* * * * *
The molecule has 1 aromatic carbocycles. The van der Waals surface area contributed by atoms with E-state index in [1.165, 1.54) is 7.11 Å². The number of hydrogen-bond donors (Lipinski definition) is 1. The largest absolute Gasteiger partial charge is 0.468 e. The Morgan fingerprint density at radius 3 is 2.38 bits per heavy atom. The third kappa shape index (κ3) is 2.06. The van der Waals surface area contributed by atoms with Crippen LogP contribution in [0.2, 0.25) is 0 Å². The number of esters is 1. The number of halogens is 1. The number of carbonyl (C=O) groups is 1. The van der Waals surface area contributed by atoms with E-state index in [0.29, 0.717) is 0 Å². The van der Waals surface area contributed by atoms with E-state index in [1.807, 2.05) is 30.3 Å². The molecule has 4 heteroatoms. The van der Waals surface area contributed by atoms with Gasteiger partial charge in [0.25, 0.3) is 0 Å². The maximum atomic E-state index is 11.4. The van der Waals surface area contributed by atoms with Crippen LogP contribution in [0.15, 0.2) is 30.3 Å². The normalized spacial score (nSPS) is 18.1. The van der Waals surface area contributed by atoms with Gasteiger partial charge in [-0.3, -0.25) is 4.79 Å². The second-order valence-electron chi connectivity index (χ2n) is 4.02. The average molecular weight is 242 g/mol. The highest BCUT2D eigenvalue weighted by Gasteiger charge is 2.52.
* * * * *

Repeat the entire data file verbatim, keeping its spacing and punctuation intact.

The molecule has 1 aromatic carbocycles. The van der Waals surface area contributed by atoms with E-state index in [1.165, 1.54) is 7.11 Å². The number of hydrogen-bond donors (Lipinski definition) is 1. The largest absolute Gasteiger partial charge is 0.468 e. The Morgan fingerprint density at radius 3 is 2.38 bits per heavy atom. The third kappa shape index (κ3) is 2.06. The van der Waals surface area contributed by atoms with Crippen LogP contribution in [0.2, 0.25) is 0 Å². The number of esters is 1. The number of halogens is 1. The number of carbonyl (C=O) groups is 1. The van der Waals surface area contributed by atoms with E-state index in [0.29, 0.717) is 0 Å². The van der Waals surface area contributed by atoms with E-state index in [1.807, 2.05) is 30.3 Å². The molecule has 4 heteroatoms. The van der Waals surface area contributed by atoms with Gasteiger partial charge in [0.25, 0.3) is 0 Å². The maximum atomic E-state index is 11.4. The van der Waals surface area contributed by atoms with Crippen LogP contribution in [0.15, 0.2) is 30.3 Å². The normalized spacial score (nSPS) is 18.1. The van der Waals surface area contributed by atoms with Gasteiger partial charge in [-0.3, -0.25) is 4.79 Å². The second-order valence-electron chi connectivity index (χ2n) is 4.02. The average molecular weight is 242 g/mol. The highest BCUT2D eigenvalue weighted by Gasteiger charge is 2.52.